Myth #2: RPA is for the IT Department Only
The emergence of RPA in the digital world has been significantly notable. Various industries have utilized this innovation which has become one of the most intensive technologies to date. It further experienced robust growth as more enterprises, small businesses, and even individuals have adopted this automation trend.
According to the latest study of Grand View Research, the global RPA market is expected to reach $3.97 billion by 2025 and is estimated to expand at a CAGR of 31.1% over the forecast period. As per Gartner Research, global RPA software spending is expected to reach $2.4 billion by 2022.
Despite all the buzz about the widespread deployment of RPA, some cannot fend off the misconception that the adoption of RPA is solely for the IT department only.
Organizations usually hand the initial RPA adoption to their IT department because it is where the building processes begin. To enable smooth operation afterward, tech specialists provide the necessary resources for the software to function accordingly. That software can then be used across all departments of the organization. While RPA minimizes the need for expensive systems integration by automating mundane and time-consuming tasks, limitations still exist, especially those that need human judgment. This suggests that RPA processes need not be owned by a team of IT professionals only but rather business operations experts.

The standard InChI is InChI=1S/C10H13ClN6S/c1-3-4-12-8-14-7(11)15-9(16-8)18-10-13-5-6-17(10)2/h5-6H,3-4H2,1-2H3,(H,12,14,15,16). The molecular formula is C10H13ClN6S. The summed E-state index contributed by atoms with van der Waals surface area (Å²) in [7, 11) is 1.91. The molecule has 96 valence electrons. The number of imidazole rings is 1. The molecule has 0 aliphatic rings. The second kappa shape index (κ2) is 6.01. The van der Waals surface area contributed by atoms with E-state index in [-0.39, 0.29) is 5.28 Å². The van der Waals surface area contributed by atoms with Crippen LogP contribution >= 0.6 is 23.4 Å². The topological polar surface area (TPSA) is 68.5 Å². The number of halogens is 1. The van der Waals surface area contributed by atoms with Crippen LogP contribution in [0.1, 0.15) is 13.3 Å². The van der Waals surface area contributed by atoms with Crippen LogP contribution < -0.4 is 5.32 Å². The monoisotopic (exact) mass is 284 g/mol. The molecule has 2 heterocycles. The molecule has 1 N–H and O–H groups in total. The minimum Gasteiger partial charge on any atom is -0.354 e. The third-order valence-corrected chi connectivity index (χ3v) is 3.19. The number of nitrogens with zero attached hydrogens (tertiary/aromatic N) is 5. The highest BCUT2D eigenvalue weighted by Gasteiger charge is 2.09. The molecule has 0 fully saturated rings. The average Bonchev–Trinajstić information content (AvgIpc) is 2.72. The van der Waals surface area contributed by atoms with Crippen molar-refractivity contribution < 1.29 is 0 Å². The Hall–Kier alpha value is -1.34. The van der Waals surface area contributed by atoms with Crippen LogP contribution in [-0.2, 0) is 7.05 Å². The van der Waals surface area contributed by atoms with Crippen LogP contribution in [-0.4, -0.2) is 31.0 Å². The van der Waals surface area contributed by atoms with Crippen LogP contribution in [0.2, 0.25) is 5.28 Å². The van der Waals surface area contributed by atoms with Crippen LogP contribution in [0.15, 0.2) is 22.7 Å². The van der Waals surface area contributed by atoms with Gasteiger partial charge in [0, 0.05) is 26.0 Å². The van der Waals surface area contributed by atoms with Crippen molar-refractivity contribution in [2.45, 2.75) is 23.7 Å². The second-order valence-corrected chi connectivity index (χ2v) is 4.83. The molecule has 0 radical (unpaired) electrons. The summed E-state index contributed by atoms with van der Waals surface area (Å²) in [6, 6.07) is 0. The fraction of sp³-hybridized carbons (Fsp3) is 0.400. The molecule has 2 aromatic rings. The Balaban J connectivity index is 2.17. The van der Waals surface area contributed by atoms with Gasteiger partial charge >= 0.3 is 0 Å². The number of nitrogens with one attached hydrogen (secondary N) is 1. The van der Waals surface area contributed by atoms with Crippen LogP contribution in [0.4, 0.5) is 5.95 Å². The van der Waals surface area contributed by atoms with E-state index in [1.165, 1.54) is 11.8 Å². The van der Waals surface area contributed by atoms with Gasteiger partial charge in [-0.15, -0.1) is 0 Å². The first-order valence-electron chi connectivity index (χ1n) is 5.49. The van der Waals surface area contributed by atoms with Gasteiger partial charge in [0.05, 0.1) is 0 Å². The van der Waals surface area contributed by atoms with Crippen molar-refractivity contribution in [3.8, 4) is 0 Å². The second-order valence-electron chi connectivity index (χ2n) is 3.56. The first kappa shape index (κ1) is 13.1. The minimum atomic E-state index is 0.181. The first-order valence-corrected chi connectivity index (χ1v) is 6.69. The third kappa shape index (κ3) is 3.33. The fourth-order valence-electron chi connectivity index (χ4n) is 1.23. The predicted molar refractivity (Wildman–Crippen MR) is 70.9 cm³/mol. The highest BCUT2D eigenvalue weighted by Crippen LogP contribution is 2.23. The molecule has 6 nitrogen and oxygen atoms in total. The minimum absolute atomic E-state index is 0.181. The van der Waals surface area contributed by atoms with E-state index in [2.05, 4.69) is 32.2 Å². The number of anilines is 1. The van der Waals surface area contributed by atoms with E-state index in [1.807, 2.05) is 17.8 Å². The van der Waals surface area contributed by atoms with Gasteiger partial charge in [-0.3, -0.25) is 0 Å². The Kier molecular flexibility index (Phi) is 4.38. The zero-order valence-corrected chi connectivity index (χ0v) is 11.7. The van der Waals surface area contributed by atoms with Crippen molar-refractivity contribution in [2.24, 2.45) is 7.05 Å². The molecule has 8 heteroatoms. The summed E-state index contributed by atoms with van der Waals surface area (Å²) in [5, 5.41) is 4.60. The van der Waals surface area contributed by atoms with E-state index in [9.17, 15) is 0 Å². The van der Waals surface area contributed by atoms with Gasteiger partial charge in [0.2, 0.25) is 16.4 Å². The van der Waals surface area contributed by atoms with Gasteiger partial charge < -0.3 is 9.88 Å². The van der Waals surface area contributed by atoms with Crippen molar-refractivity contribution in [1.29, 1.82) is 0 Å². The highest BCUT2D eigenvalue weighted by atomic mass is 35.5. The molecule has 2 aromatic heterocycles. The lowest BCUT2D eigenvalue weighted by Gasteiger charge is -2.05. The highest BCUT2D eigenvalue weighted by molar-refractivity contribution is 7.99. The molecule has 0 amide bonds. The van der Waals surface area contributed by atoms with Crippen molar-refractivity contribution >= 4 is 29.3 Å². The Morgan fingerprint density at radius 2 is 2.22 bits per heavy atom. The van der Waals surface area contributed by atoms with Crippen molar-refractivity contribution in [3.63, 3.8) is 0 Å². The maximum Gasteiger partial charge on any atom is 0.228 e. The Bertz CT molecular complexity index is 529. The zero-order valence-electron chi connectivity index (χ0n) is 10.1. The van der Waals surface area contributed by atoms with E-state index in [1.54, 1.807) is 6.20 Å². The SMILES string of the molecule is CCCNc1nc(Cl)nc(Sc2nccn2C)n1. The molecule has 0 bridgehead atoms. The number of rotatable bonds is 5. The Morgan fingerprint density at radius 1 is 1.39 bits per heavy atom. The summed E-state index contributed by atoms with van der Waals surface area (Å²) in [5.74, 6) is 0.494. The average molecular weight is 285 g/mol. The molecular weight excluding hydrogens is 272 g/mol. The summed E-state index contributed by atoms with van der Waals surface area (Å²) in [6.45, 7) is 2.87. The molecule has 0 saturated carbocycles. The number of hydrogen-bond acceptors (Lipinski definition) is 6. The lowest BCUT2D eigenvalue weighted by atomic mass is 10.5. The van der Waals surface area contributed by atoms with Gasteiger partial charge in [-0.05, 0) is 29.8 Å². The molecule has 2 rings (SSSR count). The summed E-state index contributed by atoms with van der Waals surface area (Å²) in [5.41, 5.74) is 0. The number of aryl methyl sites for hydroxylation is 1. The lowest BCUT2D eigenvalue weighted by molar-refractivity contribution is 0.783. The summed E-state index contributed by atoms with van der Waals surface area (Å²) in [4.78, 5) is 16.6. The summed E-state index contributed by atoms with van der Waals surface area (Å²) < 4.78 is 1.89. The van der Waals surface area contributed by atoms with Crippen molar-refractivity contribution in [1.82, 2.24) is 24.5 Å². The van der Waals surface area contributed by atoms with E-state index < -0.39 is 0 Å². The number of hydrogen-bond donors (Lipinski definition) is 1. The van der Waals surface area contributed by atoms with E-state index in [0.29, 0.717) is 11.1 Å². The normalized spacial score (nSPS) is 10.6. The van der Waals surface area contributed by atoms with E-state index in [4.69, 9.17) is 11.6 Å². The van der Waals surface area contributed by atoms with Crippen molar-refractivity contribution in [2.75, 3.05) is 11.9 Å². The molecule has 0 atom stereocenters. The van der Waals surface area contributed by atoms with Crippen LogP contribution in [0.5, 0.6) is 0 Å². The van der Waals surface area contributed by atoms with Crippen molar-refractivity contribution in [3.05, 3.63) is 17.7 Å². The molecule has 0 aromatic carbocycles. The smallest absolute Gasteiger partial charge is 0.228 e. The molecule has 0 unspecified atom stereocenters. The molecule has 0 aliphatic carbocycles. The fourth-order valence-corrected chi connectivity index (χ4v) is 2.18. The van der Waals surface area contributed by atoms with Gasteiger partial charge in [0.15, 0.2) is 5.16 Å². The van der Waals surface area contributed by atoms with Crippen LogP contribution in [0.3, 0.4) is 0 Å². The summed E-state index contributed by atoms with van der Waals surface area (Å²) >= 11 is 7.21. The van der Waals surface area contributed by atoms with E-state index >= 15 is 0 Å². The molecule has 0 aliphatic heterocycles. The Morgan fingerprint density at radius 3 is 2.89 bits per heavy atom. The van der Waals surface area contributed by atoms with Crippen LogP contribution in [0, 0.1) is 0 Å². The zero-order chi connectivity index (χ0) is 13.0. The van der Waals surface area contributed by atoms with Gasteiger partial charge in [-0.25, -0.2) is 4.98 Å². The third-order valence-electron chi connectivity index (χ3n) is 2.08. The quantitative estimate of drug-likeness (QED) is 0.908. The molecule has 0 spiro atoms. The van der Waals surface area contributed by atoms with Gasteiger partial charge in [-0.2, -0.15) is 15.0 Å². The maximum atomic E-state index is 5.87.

To better understand, let us consider the real-world experience of an RPA user who mastered the technology from scratch. Iurii Shubin, former Project Manager and now GIS Department Project Leader at Intetics, shared how he was introduced to this brand new technology. Shubin recalled attempting to apply RPA to the company’s current front office tasks and internal back office processes. His crew also worked with the Recruitment Team on creating a bot that extracts CVs with a specific technology stack from the database. Their experimental bots were appreciated within the company and cut manual operations. Since then, they became the company’s official RPA team.
Although some RPA tools are bounded, as mentioned, RPA itself is not limited to industries that rely heavily on software. Remember that most RPA tools are developed to be user-friendly. This is why companies in banking, healthcare, manufacturing, and retailing sectors have been introducing such automation tools to their employees. Individuals who have none to low programming skills and knowledge were able to benefit from RPA tools as well. Automation is not all about technical applications. The implementation of RPA requires a logical way of thinking and a clear understanding of business workflow processes.
The key to making the most of one’s RPA investment is the consistent adoption of tools across all departments of the organization. Getting every staff involved in the implementation of RPA makes its advantages more felt. This is the reason why companies sometimes opt to partner with an RPA managed service provider to help them with change management during their transition to RPA and to ensure successful adoption.
RPA, along with other digital advancements, if managed by the whole business and driven by a talented RPA team will further push the business to be highly productive.